Disability Sport

Disability sport refers to any form of organized physical competition intended specifically for people with disabilities and contrasts with able-bodied or mainstream sport, which is organized for people without disabilities. The historical lack of mainstream sports opportunities for people with disabilities is one of the important rationales for the development of disability sport. People are considered disabled, e.g., regarding physical mobility, sight, hearing, or mental functioning, when they have biomedical conditions or impairments that limit their ability to use certain skills, carry out certain tasks, or participate in certain activities or roles. Although their overall sports participation rates remain relatively low, people with disabilities have become increasingly involved in the pursuit of sport at various levels over the past few decades.

Disability sport has arisen and grown in popularity in recent decades, as people with disabilities have enhanced their rights, status, and perceptions of opportunity in society. Disabled people were relatively invisible in the United States until the 1970s, when federal law mandated the public education of American children and youths with disabilities in appropriate settings. What was known about people with disabilities was typically based on myth and stigma, but increasing public education, advocacy, and research in recent decades has resulted in a more accurate understanding of people with disabilities.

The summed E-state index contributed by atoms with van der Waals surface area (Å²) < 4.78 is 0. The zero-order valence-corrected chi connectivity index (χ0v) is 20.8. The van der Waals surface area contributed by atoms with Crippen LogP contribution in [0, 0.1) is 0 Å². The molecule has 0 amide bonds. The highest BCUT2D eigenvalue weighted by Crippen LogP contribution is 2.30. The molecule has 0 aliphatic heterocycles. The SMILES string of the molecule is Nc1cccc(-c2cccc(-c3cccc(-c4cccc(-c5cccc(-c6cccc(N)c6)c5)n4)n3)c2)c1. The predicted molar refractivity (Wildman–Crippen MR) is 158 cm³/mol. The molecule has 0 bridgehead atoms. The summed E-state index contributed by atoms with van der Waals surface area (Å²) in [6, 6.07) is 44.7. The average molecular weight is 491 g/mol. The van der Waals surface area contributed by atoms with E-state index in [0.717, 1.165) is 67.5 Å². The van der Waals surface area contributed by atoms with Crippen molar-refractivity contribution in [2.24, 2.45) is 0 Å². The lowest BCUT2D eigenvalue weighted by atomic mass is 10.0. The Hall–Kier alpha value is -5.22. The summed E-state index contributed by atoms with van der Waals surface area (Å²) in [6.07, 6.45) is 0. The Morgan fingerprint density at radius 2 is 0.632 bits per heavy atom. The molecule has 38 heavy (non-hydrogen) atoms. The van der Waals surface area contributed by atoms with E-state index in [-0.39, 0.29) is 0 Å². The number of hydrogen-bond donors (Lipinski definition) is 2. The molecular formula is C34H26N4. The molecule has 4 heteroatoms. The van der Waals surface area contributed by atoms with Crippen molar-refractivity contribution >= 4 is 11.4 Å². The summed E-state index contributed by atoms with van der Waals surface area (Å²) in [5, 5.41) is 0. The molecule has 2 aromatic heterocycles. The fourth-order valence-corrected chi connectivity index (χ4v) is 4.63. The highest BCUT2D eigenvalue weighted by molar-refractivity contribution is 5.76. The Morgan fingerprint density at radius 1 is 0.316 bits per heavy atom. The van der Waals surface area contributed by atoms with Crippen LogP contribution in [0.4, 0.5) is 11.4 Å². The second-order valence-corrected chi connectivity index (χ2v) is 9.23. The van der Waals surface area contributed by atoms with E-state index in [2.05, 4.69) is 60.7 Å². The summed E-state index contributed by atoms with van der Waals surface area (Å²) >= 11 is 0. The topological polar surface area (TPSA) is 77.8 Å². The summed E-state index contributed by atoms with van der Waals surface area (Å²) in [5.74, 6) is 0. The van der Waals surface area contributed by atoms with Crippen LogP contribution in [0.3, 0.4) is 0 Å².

The scholarly study of social and cultural aspects of disability sport is relatively new. The first comprehensive collection of scholarly work in this area, Sport and Disabled Athletes, was edited by Sherrill in 1986, and the first comprehensive text on disability sport, Disability and Sport, by DePauw and Gavron, was published in 1995. Two major scholarly journals publishing studies of disability sport have been the Adapted Physical Activity Quarterly and Sociology of Sport Journal. The Disability in Sport Program of the Center for the Study of Sport in Society at Northeastern University is an important source of education, advocacy, and research concerning disability sport and athletes with disabilities.